Opinion

Editorial: Science is good, but only when it suits the government

Two weights, two measures.

Whichever is more convenient.

At least that is how it seems Prime Minister Stephen Harper deals with science, scientists and their advice.

What other explanation can there be for Harper saying, in a CBC interview, in reference to parents who for various reasons do not allow their children to receive immunization shots, “it’s a tragedy when people start to go off on their own theories and not listen to scientific evidence.”

Let’s take a pause to let that bit of irony sink in.

Harper has consistently worked to eliminate or, at minimum, impede the development of scientific research, eliminate the objectivity of science from any debate by muzzling scientists, cutting budgets and just plain ignoring their findings and advice.

Facts can be problematic, a nuisance, a hinderance, especially when he has an agenda and the only thing between Harper and the realization of his agenda is science.

Unless of course the facts support his agenda.

Knowledge of our environment, and the deplorable condition it is in, is particularly troubling for Harper’s agenda.

So gone is most of the funding for Environment Canada, Fisheries and Oceans, as well as for the Polar Environment Atmospheric Research Laboratory, and the Experimental Lakes Area.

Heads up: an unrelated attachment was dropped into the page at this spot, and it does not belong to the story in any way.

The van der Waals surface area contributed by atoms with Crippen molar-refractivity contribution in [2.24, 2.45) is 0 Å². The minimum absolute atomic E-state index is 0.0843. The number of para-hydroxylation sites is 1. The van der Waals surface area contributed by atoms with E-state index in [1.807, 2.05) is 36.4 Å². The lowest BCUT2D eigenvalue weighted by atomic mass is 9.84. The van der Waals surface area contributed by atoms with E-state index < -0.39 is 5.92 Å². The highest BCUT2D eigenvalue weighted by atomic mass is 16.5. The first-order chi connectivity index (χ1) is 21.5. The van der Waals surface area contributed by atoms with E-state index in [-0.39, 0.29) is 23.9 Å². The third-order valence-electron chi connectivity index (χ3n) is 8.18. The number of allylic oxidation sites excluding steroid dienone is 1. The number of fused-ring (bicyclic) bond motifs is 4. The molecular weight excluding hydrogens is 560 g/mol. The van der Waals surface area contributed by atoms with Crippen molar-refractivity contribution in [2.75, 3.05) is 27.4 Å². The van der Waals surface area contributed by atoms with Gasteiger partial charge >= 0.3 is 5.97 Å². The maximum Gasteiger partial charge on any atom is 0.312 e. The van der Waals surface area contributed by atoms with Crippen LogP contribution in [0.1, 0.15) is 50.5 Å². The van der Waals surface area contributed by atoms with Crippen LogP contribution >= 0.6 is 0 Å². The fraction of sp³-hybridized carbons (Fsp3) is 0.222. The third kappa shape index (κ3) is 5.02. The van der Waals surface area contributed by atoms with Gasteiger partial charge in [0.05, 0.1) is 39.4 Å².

If we don’t know how mismanaged and mistreated the environment is, then we won’t have to lie awake worrying.

Thanks, Stephen.

 

 

 

We encourage an open exchange of ideas on this story's topic, but we ask you to follow our guidelines for respecting community standards. Personal attacks, inappropriate language, and off-topic comments may be removed, and comment privileges revoked, per our Terms of Use. Please see our FAQ if you have questions or concerns about using Facebook to comment.

You might like ...

Wolf kill last hope for BC caribou herds
 
Hippie science is easy, and wrong
 
Community Market organizer sues Downtown Penticton Association
THIS & THAT: Letter turns into 40-year friendship for Penticton woman and Clifford writer
 
Legendary skater Toller Cranston dead at 65
 
Nelson’s oldest citizen passes
COLUMN: Accidental Kootenay time capsules unearthed
 
Helpers in the snow get plenty of hugs
 
The Globe and Mail profiles Nelson

Community Events, January 2015

Add an Event

Read the latest eEdition

Browse the print edition page by page, including stories and ads.

Jan 23 edition online now. Browse the archives.